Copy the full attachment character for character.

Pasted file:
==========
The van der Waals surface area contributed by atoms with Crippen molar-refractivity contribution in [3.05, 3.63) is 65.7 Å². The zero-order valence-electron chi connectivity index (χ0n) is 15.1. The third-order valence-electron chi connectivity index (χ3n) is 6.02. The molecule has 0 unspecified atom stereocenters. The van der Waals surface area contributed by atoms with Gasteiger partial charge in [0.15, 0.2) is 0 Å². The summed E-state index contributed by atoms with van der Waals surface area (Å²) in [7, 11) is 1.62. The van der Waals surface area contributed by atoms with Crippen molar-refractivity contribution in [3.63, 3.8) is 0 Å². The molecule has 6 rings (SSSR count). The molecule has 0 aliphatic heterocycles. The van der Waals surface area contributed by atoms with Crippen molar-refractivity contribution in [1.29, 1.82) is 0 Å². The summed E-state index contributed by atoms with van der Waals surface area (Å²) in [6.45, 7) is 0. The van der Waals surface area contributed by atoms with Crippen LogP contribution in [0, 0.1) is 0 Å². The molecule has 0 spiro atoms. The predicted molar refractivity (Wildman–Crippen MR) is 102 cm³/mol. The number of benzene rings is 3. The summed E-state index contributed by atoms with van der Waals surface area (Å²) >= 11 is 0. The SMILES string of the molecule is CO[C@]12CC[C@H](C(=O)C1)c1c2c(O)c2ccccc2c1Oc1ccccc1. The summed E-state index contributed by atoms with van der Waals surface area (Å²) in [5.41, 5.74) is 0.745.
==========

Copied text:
The van der Waals surface area contributed by atoms with Crippen molar-refractivity contribution in [3.05, 3.63) is 65.7 Å². The zero-order valence-electron chi connectivity index (χ0n) is 15.1. The third-order valence-electron chi connectivity index (χ3n) is 6.02. The molecule has 0 unspecified atom stereocenters. The van der Waals surface area contributed by atoms with Gasteiger partial charge in [0.15, 0.2) is 0 Å². The summed E-state index contributed by atoms with van der Waals surface area (Å²) in [7, 11) is 1.62. The van der Waals surface area contributed by atoms with Crippen molar-refractivity contribution in [3.63, 3.8) is 0 Å². The molecule has 6 rings (SSSR count). The molecule has 0 aliphatic heterocycles. The van der Waals surface area contributed by atoms with Crippen molar-refractivity contribution in [1.29, 1.82) is 0 Å². The summed E-state index contributed by atoms with van der Waals surface area (Å²) in [6.45, 7) is 0. The van der Waals surface area contributed by atoms with Crippen LogP contribution in [0, 0.1) is 0 Å². The molecule has 0 spiro atoms. The predicted molar refractivity (Wildman–Crippen MR) is 102 cm³/mol. The number of benzene rings is 3. The summed E-state index contributed by atoms with van der Waals surface area (Å²) >= 11 is 0. The SMILES string of the molecule is CO[C@]12CC[C@H](C(=O)C1)c1c2c(O)c2ccccc2c1Oc1ccccc1. The summed E-state index contributed by atoms with van der Waals surface area (Å²) in [5.41, 5.74) is 0.745.